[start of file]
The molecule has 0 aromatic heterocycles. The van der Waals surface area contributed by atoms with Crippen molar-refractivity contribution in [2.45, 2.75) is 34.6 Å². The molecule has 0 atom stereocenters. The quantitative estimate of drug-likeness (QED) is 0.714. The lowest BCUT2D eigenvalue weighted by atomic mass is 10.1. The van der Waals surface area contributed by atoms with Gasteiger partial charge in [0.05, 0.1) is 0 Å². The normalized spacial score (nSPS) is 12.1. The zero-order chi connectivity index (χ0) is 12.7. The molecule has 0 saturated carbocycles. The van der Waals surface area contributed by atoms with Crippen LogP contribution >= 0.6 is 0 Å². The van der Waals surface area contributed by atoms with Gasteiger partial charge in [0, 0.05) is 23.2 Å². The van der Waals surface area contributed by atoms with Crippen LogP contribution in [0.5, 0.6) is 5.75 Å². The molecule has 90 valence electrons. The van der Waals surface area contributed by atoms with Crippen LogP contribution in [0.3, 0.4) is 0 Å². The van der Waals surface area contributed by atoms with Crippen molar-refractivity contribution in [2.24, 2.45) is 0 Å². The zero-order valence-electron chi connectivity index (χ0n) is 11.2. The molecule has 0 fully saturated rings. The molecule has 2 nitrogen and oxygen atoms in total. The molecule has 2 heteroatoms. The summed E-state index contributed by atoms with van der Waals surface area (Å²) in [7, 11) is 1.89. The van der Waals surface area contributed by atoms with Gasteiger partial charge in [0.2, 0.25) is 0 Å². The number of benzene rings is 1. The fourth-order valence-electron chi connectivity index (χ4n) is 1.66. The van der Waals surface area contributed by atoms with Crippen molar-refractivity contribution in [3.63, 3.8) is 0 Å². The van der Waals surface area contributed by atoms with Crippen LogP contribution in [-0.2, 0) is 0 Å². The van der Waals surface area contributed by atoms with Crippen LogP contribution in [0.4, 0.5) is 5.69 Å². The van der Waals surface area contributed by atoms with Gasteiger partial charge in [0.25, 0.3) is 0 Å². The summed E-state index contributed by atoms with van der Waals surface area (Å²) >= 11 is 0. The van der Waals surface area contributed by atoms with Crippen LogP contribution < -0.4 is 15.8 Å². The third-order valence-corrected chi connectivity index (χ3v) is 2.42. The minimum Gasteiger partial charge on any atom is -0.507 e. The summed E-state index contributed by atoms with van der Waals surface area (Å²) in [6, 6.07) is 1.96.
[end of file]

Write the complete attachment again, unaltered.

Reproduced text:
The molecule has 0 aromatic heterocycles. The van der Waals surface area contributed by atoms with Crippen molar-refractivity contribution in [2.45, 2.75) is 34.6 Å². The molecule has 0 atom stereocenters. The quantitative estimate of drug-likeness (QED) is 0.714. The lowest BCUT2D eigenvalue weighted by atomic mass is 10.1. The van der Waals surface area contributed by atoms with Gasteiger partial charge in [0.05, 0.1) is 0 Å². The normalized spacial score (nSPS) is 12.1. The zero-order chi connectivity index (χ0) is 12.7. The molecule has 0 saturated carbocycles. The van der Waals surface area contributed by atoms with Crippen LogP contribution >= 0.6 is 0 Å². The van der Waals surface area contributed by atoms with Gasteiger partial charge in [0, 0.05) is 23.2 Å². The van der Waals surface area contributed by atoms with Crippen LogP contribution in [0.5, 0.6) is 5.75 Å². The molecule has 90 valence electrons. The van der Waals surface area contributed by atoms with Crippen LogP contribution in [0.3, 0.4) is 0 Å². The van der Waals surface area contributed by atoms with Crippen molar-refractivity contribution in [2.24, 2.45) is 0 Å². The zero-order valence-electron chi connectivity index (χ0n) is 11.2. The molecule has 0 fully saturated rings. The molecule has 2 nitrogen and oxygen atoms in total. The molecule has 2 heteroatoms. The summed E-state index contributed by atoms with van der Waals surface area (Å²) in [7, 11) is 1.89. The van der Waals surface area contributed by atoms with Gasteiger partial charge in [0.2, 0.25) is 0 Å². The number of benzene rings is 1. The fourth-order valence-electron chi connectivity index (χ4n) is 1.66. The van der Waals surface area contributed by atoms with Crippen molar-refractivity contribution in [3.63, 3.8) is 0 Å². The van der Waals surface area contributed by atoms with Crippen LogP contribution in [-0.2, 0) is 0 Å². The van der Waals surface area contributed by atoms with Crippen LogP contribution in [0.4, 0.5) is 5.69 Å². The van der Waals surface area contributed by atoms with Gasteiger partial charge in [0.25, 0.3) is 0 Å². The summed E-state index contributed by atoms with van der Waals surface area (Å²) >= 11 is 0. The van der Waals surface area contributed by atoms with Crippen LogP contribution < -0.4 is 15.8 Å². The third-order valence-corrected chi connectivity index (χ3v) is 2.42. The minimum Gasteiger partial charge on any atom is -0.507 e. The summed E-state index contributed by atoms with van der Waals surface area (Å²) in [6, 6.07) is 1.96.